Thousands of job seekers flock to an employment fair in Hefei, east China's Anhui Province on Feb. 25. A decline in the housing market will create unemployment and depress other economic sectors that hinge on real estate. (STR/AFP/Getty Images)
China’s economy has experienced a recent slowdown that comes as no surprise to economists who have kept the fundamental problems of the country’s macroeconomic policies in sight. China’s economic reform in the late 1970s set up the system in such a way that failure was inevitable.
The two policies at the heart of the Chinese economic model have been the over reliance on investment and exports, supported by artificially low interest rates.
High investment from the Chinese regime and foreign investors in infrastructure and manufacturing capacity has been a major driver of growth in China’s gross domestic product (GDP).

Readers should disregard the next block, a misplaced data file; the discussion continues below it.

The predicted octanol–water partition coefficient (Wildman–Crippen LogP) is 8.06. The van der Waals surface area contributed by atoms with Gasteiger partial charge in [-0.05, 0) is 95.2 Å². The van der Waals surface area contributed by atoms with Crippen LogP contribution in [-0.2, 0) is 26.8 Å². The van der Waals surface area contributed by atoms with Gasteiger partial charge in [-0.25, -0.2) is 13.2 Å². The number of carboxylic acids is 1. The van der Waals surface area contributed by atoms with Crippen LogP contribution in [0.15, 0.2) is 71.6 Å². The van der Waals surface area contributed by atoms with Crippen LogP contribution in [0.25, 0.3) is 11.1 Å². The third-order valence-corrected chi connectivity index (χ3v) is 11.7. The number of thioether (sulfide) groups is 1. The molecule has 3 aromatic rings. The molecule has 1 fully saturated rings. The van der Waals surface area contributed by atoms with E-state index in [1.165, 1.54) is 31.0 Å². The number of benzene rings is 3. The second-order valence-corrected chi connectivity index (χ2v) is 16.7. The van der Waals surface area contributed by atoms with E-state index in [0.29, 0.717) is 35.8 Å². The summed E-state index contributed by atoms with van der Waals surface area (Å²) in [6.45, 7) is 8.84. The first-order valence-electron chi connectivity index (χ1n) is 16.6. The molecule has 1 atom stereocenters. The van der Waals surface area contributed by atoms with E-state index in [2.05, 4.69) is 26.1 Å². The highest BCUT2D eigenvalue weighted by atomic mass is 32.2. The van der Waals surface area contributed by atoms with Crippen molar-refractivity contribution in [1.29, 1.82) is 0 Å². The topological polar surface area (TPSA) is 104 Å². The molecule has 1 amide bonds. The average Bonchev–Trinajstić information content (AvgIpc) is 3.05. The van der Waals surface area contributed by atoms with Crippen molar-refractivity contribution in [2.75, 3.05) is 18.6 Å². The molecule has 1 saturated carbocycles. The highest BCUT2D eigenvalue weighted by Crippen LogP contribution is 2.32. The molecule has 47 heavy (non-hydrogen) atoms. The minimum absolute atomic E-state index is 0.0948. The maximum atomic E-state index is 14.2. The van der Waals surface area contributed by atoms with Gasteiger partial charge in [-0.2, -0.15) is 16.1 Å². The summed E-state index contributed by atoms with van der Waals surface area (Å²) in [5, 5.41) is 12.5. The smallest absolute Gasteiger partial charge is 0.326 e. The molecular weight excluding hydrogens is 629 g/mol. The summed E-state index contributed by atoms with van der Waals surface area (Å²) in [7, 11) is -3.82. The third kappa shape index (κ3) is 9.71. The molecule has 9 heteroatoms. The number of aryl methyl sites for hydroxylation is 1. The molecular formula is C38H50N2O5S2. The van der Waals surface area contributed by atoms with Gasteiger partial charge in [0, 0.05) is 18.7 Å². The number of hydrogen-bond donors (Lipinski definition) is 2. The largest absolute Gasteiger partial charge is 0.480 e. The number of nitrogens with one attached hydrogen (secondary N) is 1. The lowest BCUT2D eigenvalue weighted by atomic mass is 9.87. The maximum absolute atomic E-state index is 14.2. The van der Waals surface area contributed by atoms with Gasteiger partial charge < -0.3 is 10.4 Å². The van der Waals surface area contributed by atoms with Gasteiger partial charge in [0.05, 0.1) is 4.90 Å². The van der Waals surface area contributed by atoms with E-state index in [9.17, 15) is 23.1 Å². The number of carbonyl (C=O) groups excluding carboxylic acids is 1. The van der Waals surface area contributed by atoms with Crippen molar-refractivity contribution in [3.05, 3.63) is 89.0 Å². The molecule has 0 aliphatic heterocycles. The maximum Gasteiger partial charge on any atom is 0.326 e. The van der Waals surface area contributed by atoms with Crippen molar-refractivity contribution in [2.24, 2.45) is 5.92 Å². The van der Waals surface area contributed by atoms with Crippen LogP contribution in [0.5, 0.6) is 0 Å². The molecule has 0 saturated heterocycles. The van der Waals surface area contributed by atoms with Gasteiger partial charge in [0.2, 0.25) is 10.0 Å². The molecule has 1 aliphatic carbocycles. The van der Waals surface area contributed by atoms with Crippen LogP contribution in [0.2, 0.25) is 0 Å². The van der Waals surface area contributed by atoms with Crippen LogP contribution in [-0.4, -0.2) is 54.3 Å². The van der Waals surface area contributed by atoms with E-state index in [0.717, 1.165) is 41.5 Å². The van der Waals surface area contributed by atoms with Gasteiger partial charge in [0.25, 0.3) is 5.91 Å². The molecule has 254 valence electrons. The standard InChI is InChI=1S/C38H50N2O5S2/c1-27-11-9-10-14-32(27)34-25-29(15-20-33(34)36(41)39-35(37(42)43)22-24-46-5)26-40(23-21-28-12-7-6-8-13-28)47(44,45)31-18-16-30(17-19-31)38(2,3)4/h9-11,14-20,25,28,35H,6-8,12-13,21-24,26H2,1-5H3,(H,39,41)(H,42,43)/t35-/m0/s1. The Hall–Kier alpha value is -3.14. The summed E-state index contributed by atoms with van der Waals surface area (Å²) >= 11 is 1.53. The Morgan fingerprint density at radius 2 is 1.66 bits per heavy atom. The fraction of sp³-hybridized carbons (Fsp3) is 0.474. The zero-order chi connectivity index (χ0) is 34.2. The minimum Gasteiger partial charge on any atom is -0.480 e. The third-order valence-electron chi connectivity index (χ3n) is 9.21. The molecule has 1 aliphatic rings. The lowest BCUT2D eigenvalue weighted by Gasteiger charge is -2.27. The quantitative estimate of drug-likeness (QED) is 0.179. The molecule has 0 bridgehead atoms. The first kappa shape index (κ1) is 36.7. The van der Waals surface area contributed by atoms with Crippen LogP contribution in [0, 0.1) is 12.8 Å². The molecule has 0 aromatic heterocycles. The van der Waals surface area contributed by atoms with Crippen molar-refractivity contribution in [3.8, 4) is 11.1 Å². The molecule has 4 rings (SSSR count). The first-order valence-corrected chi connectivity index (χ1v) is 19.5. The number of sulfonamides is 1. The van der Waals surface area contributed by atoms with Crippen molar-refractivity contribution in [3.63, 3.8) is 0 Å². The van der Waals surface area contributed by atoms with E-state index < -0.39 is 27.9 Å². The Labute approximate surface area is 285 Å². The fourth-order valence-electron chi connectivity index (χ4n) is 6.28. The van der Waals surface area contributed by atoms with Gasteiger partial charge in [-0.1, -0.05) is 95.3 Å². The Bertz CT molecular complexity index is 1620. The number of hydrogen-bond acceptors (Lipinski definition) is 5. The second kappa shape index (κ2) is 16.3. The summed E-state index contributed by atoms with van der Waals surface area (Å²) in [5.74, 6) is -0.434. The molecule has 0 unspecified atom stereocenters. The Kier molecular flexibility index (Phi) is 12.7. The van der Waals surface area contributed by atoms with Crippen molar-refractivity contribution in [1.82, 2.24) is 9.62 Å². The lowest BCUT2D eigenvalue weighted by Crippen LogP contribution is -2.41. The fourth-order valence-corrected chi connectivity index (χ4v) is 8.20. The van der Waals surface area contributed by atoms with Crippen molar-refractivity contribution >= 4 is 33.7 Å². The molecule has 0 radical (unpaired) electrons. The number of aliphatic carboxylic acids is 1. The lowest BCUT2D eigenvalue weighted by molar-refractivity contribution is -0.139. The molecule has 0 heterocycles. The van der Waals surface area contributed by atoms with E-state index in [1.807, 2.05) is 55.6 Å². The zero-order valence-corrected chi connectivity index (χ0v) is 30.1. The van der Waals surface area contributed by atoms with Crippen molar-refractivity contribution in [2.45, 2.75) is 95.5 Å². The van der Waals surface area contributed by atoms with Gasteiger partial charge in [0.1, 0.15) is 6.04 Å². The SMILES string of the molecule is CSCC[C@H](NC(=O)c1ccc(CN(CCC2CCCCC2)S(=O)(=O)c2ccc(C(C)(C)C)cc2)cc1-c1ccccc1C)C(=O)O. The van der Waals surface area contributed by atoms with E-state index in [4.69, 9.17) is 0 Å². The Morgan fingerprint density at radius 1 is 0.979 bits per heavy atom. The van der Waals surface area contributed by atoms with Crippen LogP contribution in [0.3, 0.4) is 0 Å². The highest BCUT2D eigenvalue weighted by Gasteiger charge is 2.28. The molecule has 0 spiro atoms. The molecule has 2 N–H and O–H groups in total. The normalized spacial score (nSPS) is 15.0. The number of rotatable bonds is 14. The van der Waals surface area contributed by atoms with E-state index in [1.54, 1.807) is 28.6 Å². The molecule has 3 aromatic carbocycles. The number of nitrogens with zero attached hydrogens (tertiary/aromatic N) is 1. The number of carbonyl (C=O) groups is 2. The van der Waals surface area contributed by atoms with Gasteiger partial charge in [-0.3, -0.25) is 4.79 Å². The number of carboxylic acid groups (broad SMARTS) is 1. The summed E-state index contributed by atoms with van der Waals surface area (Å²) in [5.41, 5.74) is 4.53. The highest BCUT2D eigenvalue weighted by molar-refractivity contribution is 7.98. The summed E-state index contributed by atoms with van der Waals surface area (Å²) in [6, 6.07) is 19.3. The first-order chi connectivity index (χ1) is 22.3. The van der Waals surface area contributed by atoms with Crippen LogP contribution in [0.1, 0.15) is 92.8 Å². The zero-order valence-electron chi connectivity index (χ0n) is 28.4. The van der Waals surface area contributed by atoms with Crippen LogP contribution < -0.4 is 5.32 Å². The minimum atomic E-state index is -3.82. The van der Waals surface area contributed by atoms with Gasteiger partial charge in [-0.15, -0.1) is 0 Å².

The share of investment as a part of the GDP went from 35.1 percent in 2000 to 48.4 percent in 2011. In contrast, investment in other countries generally declined to a level in the 15 to 29 percent range. To put it simply, in other countries, people are mostly buying and selling things. In China, the government is mostly building things.
The massive investment in China was spurred in part by artificially low interest rates. After accounting for inflation, these rates were at zero or negative. In other words, free money.
That money, obediently supplied by state banks, has been ploughed into infrastructure, real estate, and other big industrial projects. But there are only so many bridges, railways, and one-ton spools of copper that can be put to productive use.